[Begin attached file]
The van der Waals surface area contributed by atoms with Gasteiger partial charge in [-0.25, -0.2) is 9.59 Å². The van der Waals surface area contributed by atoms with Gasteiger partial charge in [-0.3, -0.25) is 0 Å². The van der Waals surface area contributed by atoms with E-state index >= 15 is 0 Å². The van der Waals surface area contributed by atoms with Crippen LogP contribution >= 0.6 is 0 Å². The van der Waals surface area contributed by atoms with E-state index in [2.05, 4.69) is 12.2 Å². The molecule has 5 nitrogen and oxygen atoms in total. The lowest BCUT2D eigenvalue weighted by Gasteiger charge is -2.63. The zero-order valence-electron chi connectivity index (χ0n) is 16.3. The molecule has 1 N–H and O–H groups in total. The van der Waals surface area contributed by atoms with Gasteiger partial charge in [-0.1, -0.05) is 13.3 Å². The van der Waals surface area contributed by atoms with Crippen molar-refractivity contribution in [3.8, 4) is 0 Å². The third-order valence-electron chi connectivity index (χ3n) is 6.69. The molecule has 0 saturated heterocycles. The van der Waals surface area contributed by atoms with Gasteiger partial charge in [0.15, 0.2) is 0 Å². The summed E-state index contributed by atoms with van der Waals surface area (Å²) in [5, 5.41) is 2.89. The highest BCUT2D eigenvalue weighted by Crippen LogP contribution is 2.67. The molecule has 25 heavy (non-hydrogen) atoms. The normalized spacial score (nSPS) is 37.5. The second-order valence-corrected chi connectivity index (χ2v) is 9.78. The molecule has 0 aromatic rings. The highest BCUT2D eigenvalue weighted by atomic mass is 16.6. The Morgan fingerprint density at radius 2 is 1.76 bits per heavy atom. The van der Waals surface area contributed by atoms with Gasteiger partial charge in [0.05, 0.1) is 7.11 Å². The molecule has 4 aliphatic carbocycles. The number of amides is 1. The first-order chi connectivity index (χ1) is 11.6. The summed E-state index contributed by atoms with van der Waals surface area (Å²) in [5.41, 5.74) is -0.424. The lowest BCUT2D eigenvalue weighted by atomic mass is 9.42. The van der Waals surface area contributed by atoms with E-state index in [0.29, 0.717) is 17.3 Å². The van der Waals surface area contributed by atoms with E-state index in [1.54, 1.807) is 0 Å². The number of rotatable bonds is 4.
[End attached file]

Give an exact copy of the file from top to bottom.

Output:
The van der Waals surface area contributed by atoms with Gasteiger partial charge in [-0.25, -0.2) is 9.59 Å². The van der Waals surface area contributed by atoms with Gasteiger partial charge in [-0.3, -0.25) is 0 Å². The van der Waals surface area contributed by atoms with E-state index >= 15 is 0 Å². The van der Waals surface area contributed by atoms with Crippen LogP contribution >= 0.6 is 0 Å². The van der Waals surface area contributed by atoms with E-state index in [2.05, 4.69) is 12.2 Å². The molecule has 5 nitrogen and oxygen atoms in total. The lowest BCUT2D eigenvalue weighted by Gasteiger charge is -2.63. The zero-order valence-electron chi connectivity index (χ0n) is 16.3. The molecule has 1 N–H and O–H groups in total. The van der Waals surface area contributed by atoms with Gasteiger partial charge in [-0.1, -0.05) is 13.3 Å². The van der Waals surface area contributed by atoms with Crippen molar-refractivity contribution in [3.8, 4) is 0 Å². The third-order valence-electron chi connectivity index (χ3n) is 6.69. The molecule has 0 saturated heterocycles. The van der Waals surface area contributed by atoms with Gasteiger partial charge in [0.15, 0.2) is 0 Å². The summed E-state index contributed by atoms with van der Waals surface area (Å²) in [5, 5.41) is 2.89. The highest BCUT2D eigenvalue weighted by Crippen LogP contribution is 2.67. The molecule has 25 heavy (non-hydrogen) atoms. The normalized spacial score (nSPS) is 37.5. The second-order valence-corrected chi connectivity index (χ2v) is 9.78. The molecule has 0 aromatic rings. The highest BCUT2D eigenvalue weighted by atomic mass is 16.6. The Morgan fingerprint density at radius 2 is 1.76 bits per heavy atom. The van der Waals surface area contributed by atoms with Gasteiger partial charge in [0.05, 0.1) is 7.11 Å². The molecule has 4 aliphatic carbocycles. The number of amides is 1. The first-order chi connectivity index (χ1) is 11.6. The summed E-state index contributed by atoms with van der Waals surface area (Å²) in [5.41, 5.74) is -0.424. The lowest BCUT2D eigenvalue weighted by atomic mass is 9.42. The van der Waals surface area contributed by atoms with E-state index in [0.29, 0.717) is 17.3 Å². The van der Waals surface area contributed by atoms with E-state index in [1.54, 1.807) is 0 Å². The number of rotatable bonds is 4.